QCan we amend trusts that were created by other attorneys?
AYes. We frequently make amendments to trusts that were prepared by other attorneys.
QI have a trust from another state but currently live in Oklahoma- do I need to have a new trust created?
ANot necessarily. Typically, people who have trusts created in another state (for example Texas) and then move to Oklahoma, do not need to make a change to their trust just because they now reside in Oklahoma; however, if they anticipate on living in Oklahoma indefinitely, they may want to look at the trust and see if it makes lots of references to Texas law. If this is the case, they may want to consider making an amendment to reflect that Oklahoma law would govern. This is due to the fact that if there was some complication and a trust action needed to be filed, the judge overseeing the trust action would be required to use Texas law and the attorney involved would likewise have to familiarize themselves with Texas law. NOTE: Trust actions are not very common. The point of a trust is to avoid probate, but to be on the safe side if you live in Oklahoma and have a trust that was prepared in another state, you may want to look at it or have an attorney review it for you.
QCan I avoid probate without a trust?
AYes, at least in some situations. To avoid probate, we do explore multiple ways that we can accomplish our client’s goals with the least expense and least complexity. For example, in recent years Oklahoma has become one of the states that authorized a transfer-on-death deed. This allows beneficiaries to be placed directly on a deed. When combining a transfer-on-death deed with putting beneficiaries on bank accounts and things of that nature, certain clients might be able to avoid probate without a trust; however, Oklahoma does not allow beneficiaries to be named on titles of vehicles. A client could put a child as a co-owner on the vehicle; this is called joint tenancy, which allows the child to own the vehicle upon their parent’s death. Depending on a person’s situation, this may be a good idea or it may not. When we meet with clients, we try to cover all options available and let the client decide which way they would like to go.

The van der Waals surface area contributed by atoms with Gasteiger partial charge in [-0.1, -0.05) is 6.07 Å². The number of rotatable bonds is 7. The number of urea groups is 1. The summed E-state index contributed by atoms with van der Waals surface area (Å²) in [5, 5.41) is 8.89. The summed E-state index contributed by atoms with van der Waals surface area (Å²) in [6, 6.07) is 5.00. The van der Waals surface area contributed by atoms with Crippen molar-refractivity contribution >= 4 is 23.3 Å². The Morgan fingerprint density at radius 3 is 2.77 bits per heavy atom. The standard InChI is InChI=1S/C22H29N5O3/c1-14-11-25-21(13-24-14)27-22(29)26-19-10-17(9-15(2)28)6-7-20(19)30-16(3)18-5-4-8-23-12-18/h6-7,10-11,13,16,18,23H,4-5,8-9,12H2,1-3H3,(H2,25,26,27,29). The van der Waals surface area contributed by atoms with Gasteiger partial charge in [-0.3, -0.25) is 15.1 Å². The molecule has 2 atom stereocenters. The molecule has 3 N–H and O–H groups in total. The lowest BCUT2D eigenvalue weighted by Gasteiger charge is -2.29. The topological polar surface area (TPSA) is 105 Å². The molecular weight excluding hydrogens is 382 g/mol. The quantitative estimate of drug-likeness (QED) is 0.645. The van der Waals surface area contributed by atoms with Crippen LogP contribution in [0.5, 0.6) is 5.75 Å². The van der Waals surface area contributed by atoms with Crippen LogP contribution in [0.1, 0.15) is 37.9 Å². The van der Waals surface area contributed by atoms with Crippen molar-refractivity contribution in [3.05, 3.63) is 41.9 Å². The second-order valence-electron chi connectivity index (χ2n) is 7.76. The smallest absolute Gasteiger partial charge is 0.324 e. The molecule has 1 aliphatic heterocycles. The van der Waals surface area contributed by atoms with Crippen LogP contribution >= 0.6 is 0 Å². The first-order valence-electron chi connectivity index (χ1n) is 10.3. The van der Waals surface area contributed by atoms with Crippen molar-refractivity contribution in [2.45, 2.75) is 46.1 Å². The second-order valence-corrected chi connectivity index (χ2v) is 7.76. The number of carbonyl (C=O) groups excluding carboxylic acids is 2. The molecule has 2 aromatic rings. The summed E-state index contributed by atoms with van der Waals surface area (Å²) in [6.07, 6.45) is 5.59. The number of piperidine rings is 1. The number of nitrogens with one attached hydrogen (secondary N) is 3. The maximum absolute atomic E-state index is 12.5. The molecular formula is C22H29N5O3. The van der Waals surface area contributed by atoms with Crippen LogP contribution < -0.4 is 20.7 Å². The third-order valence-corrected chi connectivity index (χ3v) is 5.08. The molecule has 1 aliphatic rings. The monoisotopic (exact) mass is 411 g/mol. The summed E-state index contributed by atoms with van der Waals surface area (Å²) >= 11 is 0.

QWill I have to change my bank account or checks after setting up a revocable living trust?
AWe have not seen any bank require that a new account be established because our clients set up a revocable living trust. Also, we have not heard of any bank that required our clients get new checks reflecting the name of the trust on the checks. As far as we know, all banks will take the information from the trust and ensure that their computer reflects that the bank accounts are owned by the trust but they do not change the account number nor require any changes to the checks.